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May 1, 2012 (Vol. 32, No. 9)

Drivers and Hurdles for qPCR

  • Standardization and Quality Control

    Although companies compete on achieving the highest reproducibility on their qPCR instruments, the qPCR measurement for molecular diagnostics is hardly ever the most confounding step of the testing protocol, provided an adequately performing instrument is used.

    Collection, transport, and storage of samples, nucleic acid extraction, and reverse transcription (in case of RNA) are steps that contribute much more confounding variation than qPCR. For example, blood collected in unstabilized matrices, such as EDTA tubes, shows seriously perturbed expression profiles due to the cells’ response to the foreign environment in the test tube. Serious preanalytical problems are also experienced in preserved tissue samples, where common fixation reagents such as formalin, selected primarily to preserve sample morphology, cause serious damage to the RNA.

    In Europe a major effort has been undertaken by the SPIDIA consortium to tackle the standardization and improvement of pre-analytical procedures for in vitro diagnostics. The program covers steps from the development of evidence-based guidelines to the identification of quality biomarkers and tools for the pre-analytical phase.

    Recently, SPIDIA presented an improved procedure for tissue preservation that maintains RNA at high quality, while preserving morphology. SPIDIA also coordinates proficiency ring trials in Europe helping routine laboratories evaluating their performance in the handling of and analyzing biological specimens with qPCR.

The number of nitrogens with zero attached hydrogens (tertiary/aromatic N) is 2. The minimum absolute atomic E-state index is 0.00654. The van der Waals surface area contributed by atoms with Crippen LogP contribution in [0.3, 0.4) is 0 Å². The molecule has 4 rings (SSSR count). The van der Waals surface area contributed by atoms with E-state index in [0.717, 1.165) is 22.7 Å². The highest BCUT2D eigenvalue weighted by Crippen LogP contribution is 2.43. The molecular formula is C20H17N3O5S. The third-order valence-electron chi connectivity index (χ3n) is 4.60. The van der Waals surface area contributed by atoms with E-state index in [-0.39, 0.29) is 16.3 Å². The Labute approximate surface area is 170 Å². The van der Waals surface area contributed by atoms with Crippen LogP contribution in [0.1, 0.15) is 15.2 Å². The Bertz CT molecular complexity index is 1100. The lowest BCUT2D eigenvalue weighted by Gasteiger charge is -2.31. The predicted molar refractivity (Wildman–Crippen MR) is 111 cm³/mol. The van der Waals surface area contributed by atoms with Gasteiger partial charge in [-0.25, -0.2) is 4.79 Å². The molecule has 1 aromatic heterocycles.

The European Committee for Standardization (CEN) is a SPIDIA member and the consortium interacts closely with the Office of Biorepositories and Biospecimen Research (OBBR) of the National Cancer Institute and the Clinical Laboratory Standards Institute (CLSI).

    CLSI has released several guidelines relevant for molecular testing, many of which has been adapted by the FDA. These initiatives are most important to establish qPCR as a robust and reliable platform for routine diagnostics.

    For research applications the “MIQE Guidelines: Minimum Information for Publication of Quantitative Real-Time PCR Experiments” have been developed to encourage better experimental practice and allow for more reliable and unequivocal interpretation of qPCR results.

    Several leading journals enforce MIQE and many more endorse them. Guidelines are good but not sufficient; we also need standards. Recently, the U.S. National Institute of Standards and Technology released the first viral DNA Standard Reference Material—for cytomegalovirus (CMV). The CMV was quantified as genome copies/volume using digital PCR (dPCR).

    In dPCR a sample is aliquoted into a large number of reaction chambers such that only some contain targeted DNA and give rise to product upon PCR amplification. Counting the number of positive reactions essentially corresponds to counting single DNA molecules, resulting in absolute quantification and traceability to the SI unit, the mole.

    qPCR technology is developing rapidly, although most current efforts are on upstream (pre-analytic) and downstream (data mining) processes, rather than on the qPCR technique itself which, I believe, has almost reached perfection.

    A lot of work remains to be done until the entire workflow is standardized. Even more challenging will be to develop standards for various important DNA and RNA targets. The guidelines under development now are an important step in the right direction.

  • Digital PCR Products Continue to Emerge

    Click Image To Enlarge +
    RainDance Technologies’ RainDrop generates up to 10 million picoliter-sized droplets per lane. Each droplet encapsulates a single molecule.